Manufacturers’ Summit shares lean solution

Conquest Manufacturing's Vaughn Stephenson and Mike Friesen of Elmer's Manufacturing spoke about peer to peer learning. (LAUREN MACGILL/Morden Times)

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Implementing lean and reducing waste in business was a big takeaway from the Canadian Manufacturers and Exporters (CME) Manitoba annual Southern Manitoba Manufacturers’ Summit.
The event took place on October 25 at the Access Event Centre in Morden, and about 100 local business owners, manufacturers and workers attended the summit, which aims to provide manufacturers with advice, workshops and networking opportunities to improve their business.
Vice present of manufacturing for Loewen Windows in Steinbach and member of the CME board Todd LeRoy has attended the event a few times, and said it’s great to hear from speakers and get other perspectives.
“None of us is as smart as all of us,” he said. “When we can get out and visit other companies and see things that are different from what we have in our companies, we use the phrase ‘steal with pride.’ That is steal great ideas and bring them back to our company.”
LeRoy said he often uses the term ‘fix what bugs you’ to keep improving his organization.
“Look back at what you do, what are some of things that bug you and how you can you fix them and make them better so every day you enjoy coming back to work,” he said.
Keynote speaker Bob Kerr is the founding director and retired vice president operations of High Performance Solutions. He presented about Why Lean is Not the Answer, and has been helping businesses across Canada for 15 years.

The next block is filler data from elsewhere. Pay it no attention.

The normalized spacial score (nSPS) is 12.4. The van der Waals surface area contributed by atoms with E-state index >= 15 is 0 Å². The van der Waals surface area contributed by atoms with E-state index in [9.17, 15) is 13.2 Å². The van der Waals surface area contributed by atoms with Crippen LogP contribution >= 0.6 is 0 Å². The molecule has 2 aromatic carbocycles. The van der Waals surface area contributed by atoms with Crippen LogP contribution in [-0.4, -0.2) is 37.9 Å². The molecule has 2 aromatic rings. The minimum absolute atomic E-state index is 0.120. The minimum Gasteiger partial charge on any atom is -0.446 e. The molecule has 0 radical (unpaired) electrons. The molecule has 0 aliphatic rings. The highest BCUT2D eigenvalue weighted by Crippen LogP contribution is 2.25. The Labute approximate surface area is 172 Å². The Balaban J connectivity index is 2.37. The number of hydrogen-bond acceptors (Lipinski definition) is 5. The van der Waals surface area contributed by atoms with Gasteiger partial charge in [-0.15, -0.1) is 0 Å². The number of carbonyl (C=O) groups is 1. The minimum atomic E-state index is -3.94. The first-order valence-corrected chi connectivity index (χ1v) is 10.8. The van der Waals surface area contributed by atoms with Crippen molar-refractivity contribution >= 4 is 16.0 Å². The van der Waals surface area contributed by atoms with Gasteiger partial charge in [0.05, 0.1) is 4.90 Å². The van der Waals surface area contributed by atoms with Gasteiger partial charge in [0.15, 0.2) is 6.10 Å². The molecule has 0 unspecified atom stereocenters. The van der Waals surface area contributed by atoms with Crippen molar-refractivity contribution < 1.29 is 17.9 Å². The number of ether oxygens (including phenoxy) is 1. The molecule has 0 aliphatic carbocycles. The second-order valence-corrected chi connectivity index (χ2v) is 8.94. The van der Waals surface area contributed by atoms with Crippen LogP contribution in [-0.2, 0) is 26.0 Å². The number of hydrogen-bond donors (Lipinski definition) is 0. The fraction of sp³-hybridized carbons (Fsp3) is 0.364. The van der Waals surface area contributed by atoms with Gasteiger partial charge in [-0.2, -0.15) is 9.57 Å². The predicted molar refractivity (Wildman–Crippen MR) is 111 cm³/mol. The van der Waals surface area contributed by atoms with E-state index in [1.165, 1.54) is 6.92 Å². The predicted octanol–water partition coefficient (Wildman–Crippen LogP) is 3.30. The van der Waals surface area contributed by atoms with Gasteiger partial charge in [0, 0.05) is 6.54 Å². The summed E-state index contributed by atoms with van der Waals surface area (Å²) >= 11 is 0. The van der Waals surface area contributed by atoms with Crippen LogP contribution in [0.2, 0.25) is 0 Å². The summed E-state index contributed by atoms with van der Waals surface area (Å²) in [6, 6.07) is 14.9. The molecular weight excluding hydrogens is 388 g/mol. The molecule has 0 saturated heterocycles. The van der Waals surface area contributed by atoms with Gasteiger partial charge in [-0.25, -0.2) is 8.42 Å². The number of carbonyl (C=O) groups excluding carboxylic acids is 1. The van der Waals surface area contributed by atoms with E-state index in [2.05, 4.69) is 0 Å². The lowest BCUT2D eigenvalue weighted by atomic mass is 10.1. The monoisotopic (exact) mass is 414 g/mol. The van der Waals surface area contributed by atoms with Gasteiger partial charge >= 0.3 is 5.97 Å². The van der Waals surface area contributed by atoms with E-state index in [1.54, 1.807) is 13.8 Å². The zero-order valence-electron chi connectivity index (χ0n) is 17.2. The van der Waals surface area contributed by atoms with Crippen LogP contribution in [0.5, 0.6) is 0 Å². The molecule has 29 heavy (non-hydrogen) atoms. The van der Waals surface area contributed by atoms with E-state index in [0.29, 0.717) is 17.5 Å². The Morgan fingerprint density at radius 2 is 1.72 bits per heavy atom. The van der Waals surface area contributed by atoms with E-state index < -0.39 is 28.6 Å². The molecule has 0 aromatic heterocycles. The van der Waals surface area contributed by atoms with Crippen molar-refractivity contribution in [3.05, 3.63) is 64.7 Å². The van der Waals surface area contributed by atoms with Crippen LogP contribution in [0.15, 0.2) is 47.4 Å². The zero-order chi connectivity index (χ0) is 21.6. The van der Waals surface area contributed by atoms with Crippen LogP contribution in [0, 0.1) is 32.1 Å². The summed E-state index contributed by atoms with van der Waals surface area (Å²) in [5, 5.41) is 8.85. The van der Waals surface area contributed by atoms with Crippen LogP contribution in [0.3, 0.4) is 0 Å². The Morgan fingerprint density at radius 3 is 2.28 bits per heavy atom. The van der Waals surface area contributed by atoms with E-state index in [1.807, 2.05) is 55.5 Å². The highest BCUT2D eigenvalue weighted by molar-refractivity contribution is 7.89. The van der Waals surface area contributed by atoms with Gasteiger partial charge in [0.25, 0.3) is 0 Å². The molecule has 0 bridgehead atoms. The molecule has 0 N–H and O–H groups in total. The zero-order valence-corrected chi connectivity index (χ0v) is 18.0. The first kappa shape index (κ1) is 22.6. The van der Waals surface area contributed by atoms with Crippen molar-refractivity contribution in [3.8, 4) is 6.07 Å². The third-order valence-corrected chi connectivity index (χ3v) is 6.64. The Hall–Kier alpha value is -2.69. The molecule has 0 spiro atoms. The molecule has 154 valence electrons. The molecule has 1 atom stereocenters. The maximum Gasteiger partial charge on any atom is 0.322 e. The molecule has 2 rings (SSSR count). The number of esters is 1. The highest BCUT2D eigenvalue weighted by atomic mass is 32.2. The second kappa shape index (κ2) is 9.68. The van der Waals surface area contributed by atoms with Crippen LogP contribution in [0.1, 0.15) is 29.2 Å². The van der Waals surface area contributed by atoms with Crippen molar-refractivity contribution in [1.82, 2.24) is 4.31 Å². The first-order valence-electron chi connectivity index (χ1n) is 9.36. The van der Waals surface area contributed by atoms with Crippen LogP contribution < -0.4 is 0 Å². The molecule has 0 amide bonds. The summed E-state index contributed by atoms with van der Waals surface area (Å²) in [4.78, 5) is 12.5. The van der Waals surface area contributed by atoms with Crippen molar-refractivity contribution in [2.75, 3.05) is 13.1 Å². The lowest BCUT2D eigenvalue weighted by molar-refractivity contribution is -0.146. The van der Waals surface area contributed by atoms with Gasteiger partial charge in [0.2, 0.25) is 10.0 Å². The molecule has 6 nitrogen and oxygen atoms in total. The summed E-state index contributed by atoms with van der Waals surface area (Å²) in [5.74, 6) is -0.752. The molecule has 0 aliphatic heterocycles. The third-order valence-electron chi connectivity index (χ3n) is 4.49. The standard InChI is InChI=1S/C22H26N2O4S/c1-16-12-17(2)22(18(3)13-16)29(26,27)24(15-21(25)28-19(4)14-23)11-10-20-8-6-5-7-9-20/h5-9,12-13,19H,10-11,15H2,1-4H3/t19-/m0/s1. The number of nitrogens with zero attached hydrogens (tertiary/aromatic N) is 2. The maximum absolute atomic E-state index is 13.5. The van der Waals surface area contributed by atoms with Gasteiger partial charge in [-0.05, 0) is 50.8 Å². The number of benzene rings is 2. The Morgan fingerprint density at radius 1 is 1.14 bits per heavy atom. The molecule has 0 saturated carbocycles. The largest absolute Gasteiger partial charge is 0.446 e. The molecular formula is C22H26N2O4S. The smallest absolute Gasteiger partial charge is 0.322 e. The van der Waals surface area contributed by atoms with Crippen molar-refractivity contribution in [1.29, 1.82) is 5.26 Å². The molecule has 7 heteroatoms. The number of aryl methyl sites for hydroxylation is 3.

Lean is a system of identifying and minimizing ‘waste’ in production while maintaining efficiency.
“Whether it be on the manufacturing floor or in the office, we’ve done lean in hospitals and insurance companies,” Kerr said. “Wherever there’s a process, you can implement lean. It really is just trying to identify those wasteful things that you do every single day that don’t add value from a customer’s perspective.”
Kerr’s presentation stipulated that while lean is a part of the equation, it’s not the definite answer.
“What we’ve found over the period of time is only five to seven per cent of the companies are actually doing it the way it should be done,” Kerr said. “We’ve found out that it really comes down to engaging the people, and if we don’t start with the engagement of the people then we’re really not going to be successful when it comes to lean.”
Kerr said many companies do implement lean, but to be done properly it needs to include everyone from senior management to employees.
“We talk about how we learn, we learn by making mistakes,” he said. “Usually when you’re thinking about it from an employee point of view, if I make a mistake I’m going to be disciplined. So we’re all a bit afraid to make mistakes. From a senior management point of view, [it’s] understanding that employees are going to make the difference.”
The benefits of properly implementing lean can be great for businesses. “The reduction of inventory is a big one, improving the throughput time, improving quality,” Kerr said. “What it comes down to is improving the whole organization and the bottom line is you’re going to save money.”
Kerr said it’s good to see events like the summit providing information to local manufacturers. “If the people sitting in that room just take one thing away that they can implement then it’s been worth the day,” he said.
LeRoy said Kerr’s message was right on the mark. “Lean starts with developing a culture of trust amongst your team and staff,” he said. “It was good to hear him sharing what he shared and listening to other manufacturers and what they’re doing.”
The summit included workshops about violence and harassment awareness and had speakers on the topics of cyber attack prevention and leveraging peer to peer learning.
Attendees also went on a facility tour of Decor Cabinets as part of the day.

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